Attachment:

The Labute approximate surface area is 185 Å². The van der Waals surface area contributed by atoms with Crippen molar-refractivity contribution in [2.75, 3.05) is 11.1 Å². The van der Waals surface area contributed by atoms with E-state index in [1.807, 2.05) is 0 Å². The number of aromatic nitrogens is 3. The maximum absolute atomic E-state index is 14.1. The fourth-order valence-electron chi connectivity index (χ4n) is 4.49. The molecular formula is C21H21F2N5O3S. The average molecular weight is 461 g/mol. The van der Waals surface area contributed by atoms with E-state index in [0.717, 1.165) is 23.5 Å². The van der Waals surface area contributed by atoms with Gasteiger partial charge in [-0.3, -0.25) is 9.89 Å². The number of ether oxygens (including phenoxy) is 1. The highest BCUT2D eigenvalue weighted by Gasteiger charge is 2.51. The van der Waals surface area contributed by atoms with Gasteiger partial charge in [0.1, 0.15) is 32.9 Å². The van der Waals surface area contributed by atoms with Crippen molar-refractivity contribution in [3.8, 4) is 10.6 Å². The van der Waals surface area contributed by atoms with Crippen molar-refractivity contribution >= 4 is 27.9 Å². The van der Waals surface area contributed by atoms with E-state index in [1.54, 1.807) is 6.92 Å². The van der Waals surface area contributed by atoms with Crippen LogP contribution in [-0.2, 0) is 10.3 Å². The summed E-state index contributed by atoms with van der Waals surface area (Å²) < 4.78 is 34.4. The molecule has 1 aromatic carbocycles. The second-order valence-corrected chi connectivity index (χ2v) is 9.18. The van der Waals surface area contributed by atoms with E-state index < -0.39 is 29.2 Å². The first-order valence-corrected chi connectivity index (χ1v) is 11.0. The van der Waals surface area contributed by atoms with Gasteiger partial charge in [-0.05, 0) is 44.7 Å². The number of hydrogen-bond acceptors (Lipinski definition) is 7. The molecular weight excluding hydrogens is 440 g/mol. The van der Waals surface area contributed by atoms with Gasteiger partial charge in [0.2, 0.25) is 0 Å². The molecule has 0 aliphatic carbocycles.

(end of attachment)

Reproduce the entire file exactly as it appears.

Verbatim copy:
The Labute approximate surface area is 185 Å². The van der Waals surface area contributed by atoms with Crippen molar-refractivity contribution in [2.75, 3.05) is 11.1 Å². The van der Waals surface area contributed by atoms with E-state index in [1.807, 2.05) is 0 Å². The number of aromatic nitrogens is 3. The maximum absolute atomic E-state index is 14.1. The fourth-order valence-electron chi connectivity index (χ4n) is 4.49. The molecular formula is C21H21F2N5O3S. The average molecular weight is 461 g/mol. The van der Waals surface area contributed by atoms with E-state index in [0.717, 1.165) is 23.5 Å². The van der Waals surface area contributed by atoms with Gasteiger partial charge in [-0.3, -0.25) is 9.89 Å². The number of ether oxygens (including phenoxy) is 1. The highest BCUT2D eigenvalue weighted by Gasteiger charge is 2.51. The van der Waals surface area contributed by atoms with Gasteiger partial charge in [0.1, 0.15) is 32.9 Å². The van der Waals surface area contributed by atoms with Crippen molar-refractivity contribution in [3.8, 4) is 10.6 Å². The van der Waals surface area contributed by atoms with Crippen molar-refractivity contribution >= 4 is 27.9 Å². The van der Waals surface area contributed by atoms with E-state index in [1.54, 1.807) is 6.92 Å². The van der Waals surface area contributed by atoms with Crippen LogP contribution in [-0.2, 0) is 10.3 Å². The summed E-state index contributed by atoms with van der Waals surface area (Å²) < 4.78 is 34.4. The molecule has 1 aromatic carbocycles. The second-order valence-corrected chi connectivity index (χ2v) is 9.18. The van der Waals surface area contributed by atoms with E-state index < -0.39 is 29.2 Å². The first-order valence-corrected chi connectivity index (χ1v) is 11.0. The van der Waals surface area contributed by atoms with Gasteiger partial charge in [-0.05, 0) is 44.7 Å². The number of hydrogen-bond acceptors (Lipinski definition) is 7. The molecular weight excluding hydrogens is 440 g/mol. The van der Waals surface area contributed by atoms with Gasteiger partial charge in [0.2, 0.25) is 0 Å². The molecule has 0 aliphatic carbocycles.